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par Caroline CHAMPENOIS - publié le , mis à jour le

One of the purpose of the TADOTI project is the understanding of the interplay between Coulomb interactions and confinement potential in the self-organization of trapped ions. Along with the experimental study, a numerical simulation of the experiments allow us to identify the impact of each parameter on phase transition and to analyze finite size effects. Technically, the simulation of a large number of particles with longue range interaction is a challenge in itself as every interaction needs to be accounted for to reproduce experimental observations. As for the experimental set-up, which lies on linear radiofrequency traps, it was essential to make sure that their relevant dimensions make possible the stable trapping of cold clouds, large enough to observe finite-size free effect in their center.
In this multi-zone set-up, we can design ion transport protocoles between the different trapping zones. The transport of a single ion without exciting its motion is one of the major issue in trapped ion based quantum computer development. We wish to expend these protocoles to a large cloud in a centimeter size trap in the purpose of, for example, improving microwave ion clock performances. The large distance between electrodes and the Coulomb interaction makes it difficult because of the coupling between different degrees of freedom, during the transport.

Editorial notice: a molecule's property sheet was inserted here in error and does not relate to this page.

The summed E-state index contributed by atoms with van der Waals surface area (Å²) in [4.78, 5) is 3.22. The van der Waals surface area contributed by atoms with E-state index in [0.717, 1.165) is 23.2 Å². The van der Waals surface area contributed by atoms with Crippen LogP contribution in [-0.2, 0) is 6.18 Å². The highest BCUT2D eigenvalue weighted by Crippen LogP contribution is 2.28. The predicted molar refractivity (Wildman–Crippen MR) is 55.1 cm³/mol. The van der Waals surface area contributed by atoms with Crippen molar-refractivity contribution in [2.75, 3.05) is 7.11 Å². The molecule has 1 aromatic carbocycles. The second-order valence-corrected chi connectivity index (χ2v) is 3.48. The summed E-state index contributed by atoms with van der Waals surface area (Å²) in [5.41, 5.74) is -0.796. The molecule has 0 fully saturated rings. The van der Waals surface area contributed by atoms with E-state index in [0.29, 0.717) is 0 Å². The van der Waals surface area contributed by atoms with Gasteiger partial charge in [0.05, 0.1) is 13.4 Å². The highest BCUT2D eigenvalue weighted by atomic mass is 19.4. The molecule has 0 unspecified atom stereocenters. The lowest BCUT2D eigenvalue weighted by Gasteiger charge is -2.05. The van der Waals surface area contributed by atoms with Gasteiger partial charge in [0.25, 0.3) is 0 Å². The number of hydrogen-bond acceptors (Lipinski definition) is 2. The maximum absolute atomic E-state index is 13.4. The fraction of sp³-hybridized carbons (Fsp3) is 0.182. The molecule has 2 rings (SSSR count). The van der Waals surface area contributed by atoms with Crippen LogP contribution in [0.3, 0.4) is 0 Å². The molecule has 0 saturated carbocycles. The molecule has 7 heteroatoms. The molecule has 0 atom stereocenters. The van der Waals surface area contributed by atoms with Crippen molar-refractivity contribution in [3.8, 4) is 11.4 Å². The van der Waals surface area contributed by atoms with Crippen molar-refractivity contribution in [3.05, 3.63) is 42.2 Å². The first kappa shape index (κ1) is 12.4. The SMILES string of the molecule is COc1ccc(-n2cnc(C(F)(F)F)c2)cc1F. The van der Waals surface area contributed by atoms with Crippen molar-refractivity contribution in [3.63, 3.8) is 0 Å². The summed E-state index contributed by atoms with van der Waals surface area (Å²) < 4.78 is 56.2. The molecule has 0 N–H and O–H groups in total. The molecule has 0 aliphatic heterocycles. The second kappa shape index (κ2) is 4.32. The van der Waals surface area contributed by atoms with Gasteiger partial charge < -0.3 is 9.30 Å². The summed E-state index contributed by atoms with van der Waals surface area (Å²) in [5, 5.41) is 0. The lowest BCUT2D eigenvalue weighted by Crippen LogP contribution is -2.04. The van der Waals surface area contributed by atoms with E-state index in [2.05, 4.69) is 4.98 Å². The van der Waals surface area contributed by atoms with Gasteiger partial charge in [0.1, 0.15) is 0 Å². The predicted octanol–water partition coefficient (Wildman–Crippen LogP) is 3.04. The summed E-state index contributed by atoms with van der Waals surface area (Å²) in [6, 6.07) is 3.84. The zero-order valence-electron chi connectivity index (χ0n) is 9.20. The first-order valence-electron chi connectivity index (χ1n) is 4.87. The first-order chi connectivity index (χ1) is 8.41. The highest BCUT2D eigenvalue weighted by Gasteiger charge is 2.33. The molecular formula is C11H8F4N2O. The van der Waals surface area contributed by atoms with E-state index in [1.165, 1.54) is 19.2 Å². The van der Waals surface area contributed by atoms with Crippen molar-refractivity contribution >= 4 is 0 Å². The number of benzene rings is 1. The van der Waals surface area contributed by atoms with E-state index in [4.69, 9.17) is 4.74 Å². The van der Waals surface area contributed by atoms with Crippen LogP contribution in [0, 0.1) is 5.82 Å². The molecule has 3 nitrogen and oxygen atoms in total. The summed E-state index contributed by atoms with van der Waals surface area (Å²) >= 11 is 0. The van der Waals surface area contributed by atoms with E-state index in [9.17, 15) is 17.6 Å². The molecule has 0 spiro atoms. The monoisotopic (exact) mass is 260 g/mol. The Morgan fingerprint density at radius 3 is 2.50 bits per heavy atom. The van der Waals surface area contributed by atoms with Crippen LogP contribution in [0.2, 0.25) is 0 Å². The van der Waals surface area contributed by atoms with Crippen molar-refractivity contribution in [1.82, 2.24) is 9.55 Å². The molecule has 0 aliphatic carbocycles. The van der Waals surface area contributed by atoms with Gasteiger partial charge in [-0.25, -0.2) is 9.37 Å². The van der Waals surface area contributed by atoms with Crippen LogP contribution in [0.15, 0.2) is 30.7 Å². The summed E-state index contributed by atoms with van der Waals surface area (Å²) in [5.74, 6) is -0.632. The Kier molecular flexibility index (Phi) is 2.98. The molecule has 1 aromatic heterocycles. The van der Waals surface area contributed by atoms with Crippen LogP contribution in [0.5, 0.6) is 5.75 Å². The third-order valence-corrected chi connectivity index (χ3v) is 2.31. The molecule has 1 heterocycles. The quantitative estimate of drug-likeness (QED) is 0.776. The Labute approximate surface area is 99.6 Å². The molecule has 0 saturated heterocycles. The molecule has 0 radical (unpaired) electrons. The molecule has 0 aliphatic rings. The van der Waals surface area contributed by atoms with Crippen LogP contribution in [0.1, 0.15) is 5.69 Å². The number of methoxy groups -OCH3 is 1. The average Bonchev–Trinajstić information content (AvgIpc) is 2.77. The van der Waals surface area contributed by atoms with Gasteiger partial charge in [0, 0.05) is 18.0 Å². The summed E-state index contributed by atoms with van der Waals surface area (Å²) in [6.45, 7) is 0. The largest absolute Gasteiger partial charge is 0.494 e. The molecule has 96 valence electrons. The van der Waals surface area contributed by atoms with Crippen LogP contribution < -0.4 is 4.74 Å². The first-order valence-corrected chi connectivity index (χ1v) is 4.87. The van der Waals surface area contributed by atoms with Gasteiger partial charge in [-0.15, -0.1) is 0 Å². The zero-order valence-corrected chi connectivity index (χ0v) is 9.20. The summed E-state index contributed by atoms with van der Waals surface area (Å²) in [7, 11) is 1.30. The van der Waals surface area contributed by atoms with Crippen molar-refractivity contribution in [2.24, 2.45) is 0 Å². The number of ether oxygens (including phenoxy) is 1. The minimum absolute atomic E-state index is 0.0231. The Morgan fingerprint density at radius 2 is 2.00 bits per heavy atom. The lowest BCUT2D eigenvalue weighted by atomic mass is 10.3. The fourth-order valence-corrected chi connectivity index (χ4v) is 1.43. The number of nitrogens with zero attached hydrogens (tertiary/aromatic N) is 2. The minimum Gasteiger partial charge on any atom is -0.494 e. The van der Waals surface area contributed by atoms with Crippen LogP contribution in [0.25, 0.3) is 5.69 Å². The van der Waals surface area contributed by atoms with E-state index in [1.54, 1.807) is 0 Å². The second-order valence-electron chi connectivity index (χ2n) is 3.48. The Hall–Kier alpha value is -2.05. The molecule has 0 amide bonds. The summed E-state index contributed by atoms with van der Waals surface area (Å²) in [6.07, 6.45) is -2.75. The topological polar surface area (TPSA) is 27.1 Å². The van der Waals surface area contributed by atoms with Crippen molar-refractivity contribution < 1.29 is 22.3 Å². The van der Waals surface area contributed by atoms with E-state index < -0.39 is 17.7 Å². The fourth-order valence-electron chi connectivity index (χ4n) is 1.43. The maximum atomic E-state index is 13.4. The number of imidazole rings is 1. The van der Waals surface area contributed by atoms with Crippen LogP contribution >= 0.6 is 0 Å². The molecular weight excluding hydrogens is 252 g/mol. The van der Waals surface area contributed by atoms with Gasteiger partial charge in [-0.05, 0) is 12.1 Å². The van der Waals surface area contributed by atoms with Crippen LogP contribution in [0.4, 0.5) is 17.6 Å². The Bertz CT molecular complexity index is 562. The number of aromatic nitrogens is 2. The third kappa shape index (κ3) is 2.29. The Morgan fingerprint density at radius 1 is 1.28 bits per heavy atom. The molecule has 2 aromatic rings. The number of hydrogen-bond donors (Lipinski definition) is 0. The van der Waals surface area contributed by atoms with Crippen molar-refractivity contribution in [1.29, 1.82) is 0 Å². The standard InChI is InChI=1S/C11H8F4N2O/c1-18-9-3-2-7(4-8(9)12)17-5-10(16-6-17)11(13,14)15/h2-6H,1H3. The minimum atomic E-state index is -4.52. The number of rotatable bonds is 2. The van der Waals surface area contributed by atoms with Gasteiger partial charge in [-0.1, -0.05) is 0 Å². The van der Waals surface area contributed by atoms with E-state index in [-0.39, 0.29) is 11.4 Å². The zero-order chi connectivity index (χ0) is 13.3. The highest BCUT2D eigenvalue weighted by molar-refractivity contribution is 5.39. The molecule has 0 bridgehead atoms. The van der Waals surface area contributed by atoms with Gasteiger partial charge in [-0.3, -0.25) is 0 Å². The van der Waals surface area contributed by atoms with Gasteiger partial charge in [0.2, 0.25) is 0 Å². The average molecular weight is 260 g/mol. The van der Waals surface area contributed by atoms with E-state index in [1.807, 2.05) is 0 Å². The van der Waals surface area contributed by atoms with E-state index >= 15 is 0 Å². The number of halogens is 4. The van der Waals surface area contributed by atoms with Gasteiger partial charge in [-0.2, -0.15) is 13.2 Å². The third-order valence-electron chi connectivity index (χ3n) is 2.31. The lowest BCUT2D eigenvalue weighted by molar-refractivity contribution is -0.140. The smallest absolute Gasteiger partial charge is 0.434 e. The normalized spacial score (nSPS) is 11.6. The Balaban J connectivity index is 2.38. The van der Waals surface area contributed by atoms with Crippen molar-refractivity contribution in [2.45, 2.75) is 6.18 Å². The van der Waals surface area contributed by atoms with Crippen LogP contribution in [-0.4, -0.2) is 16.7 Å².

Piège sur TADOTI

Left : picture of the multi-zone trap through one of the window of the TADOTI experiment. The electrodes are in the center of the picture whereas the three bars over and under them are holding the structure together. The double quadrupole is on the right and the octupole is on the left.
Right : picture on a CCD camera of a small crystal made of laser cooled calcium ions, trapped in the quadrupole part of the trap.

Financial support :
the TADOTI project was initiated thanks to the financial support of region PACA and ANR (JC/JC 2008). It is now supported by CNES.

Results :
Cold clouds made of hundreds of thousands of ions are trapped in the quadrupole part of the trap. Thanks to laser cooling, the phase transition to the liquide phase is observed and the onion-like concentric layers appearing for still colder ions is the signature of a Coulomb crystal seeing its harmonic potential.
Ion clouds are transported in the gas phase within the four electrodes trapping zone with an efficiency cloase to 100% one way (+/- 5%). The time evolution of the emitted fluorescence on arrival tells us about the energy gain induced by the transport. This is an important issue for CNES, which is involved in the project, within its micro-wave atomic clock program. Indeed, ion transport is at the core of the micro-wave clock prototype developed by JPL-NASA (

We are now able to :
- run a molecular dynamic simulation of 100 000 laser cooled ions during 1 ms, thanks to the code parallelisation.
- load the second part of the quadrupole trap from the first one, without any observation of signal emitted from the atoms or ions.
- load the octupole part of the trap from the quadrupole part and observe their fluorescence.